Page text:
Finally, we will look at the impact of globalization and the structure of regional economies on food, such as the effects of free-trade agreements on farmers and consumers. We will investigate how climate change is disrupting plant and animal habitats important in food procurement and cultural survival. We will consider alternative models capable of providing local food security, self-sufficiency and a stronger connection to place.
Credits: 16 per quarter
Special Expenses: Special expenses: $75 for food, entrance fees.
Program is preparatory for careers and future studies in geography, culture, food, native plants and political economy.
Books for Spring Quarter Anderson, E.N. 2005. Everyone Eats: Understanding Food and Culture. NYU Press
Deur, D. and N. J. Turner. 2005. Keeping it Living: Traditions of Plant Use and Cultivation on the Northwest Coast of North America. UW Press.
Roche, J. and M. McHutchison (Eds). 1998. First Fish, First People: Salmon Tales of the North PacificRim. One Reel.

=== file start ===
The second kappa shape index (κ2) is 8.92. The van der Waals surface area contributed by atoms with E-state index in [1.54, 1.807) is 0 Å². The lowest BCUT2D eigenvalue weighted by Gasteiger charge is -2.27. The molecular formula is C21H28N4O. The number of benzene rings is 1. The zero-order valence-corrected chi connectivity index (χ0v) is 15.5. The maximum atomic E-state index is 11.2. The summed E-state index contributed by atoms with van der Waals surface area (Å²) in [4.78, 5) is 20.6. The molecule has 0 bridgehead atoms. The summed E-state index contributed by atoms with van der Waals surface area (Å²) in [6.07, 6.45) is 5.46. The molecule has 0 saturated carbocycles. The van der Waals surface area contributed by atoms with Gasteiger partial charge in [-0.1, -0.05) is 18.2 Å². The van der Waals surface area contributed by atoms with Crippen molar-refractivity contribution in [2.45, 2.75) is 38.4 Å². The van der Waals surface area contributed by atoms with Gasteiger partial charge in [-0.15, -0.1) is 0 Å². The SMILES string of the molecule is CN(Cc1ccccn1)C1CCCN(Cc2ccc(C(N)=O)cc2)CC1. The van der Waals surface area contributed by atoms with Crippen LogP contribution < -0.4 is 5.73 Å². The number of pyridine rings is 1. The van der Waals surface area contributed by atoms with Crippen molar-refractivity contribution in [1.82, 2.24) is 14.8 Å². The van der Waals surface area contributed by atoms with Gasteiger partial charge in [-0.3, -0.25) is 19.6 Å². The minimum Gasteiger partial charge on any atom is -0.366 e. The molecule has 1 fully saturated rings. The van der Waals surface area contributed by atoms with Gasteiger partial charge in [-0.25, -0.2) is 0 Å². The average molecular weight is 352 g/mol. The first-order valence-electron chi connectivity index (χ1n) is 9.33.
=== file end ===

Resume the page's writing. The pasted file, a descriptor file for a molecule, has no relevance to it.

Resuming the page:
Wilkinson, C. F.. 2006. Messages from Franks Landing: Salmon, Treaties and the Indian Way. U of W Press.
Pojar, J. and A. MacKinnon. 2004. Plants of the Pacific Northwest Coast. Lone Pine.
Nabhan, G.P. (Ed.) 2008. Renewing America's Food Traditions. Chelsea Green.
Patel, R.. 2008. Stuff and Starved: The Hidden Battle for the World's Food System. Melville House
FOOD, PLACE, AND CULTURE
Zoltán Grossman Martha Rosemeyer Phone: (360) 867-6153 (360) 867-6646
Email: firstname.lastname@example.org@evergreen.edu Web: http://academic.evergreen.edu/g/grossmaz Office: Lab 1, Room 3012 (third floor) Lab I, Room 1012 (first floor)
Hours: Tuesday, 3:15-4:00 pm Friday, 2:15-3:15pm
Mailbox: Lab 1 first floor (lower right) Lab 1 first floor (center)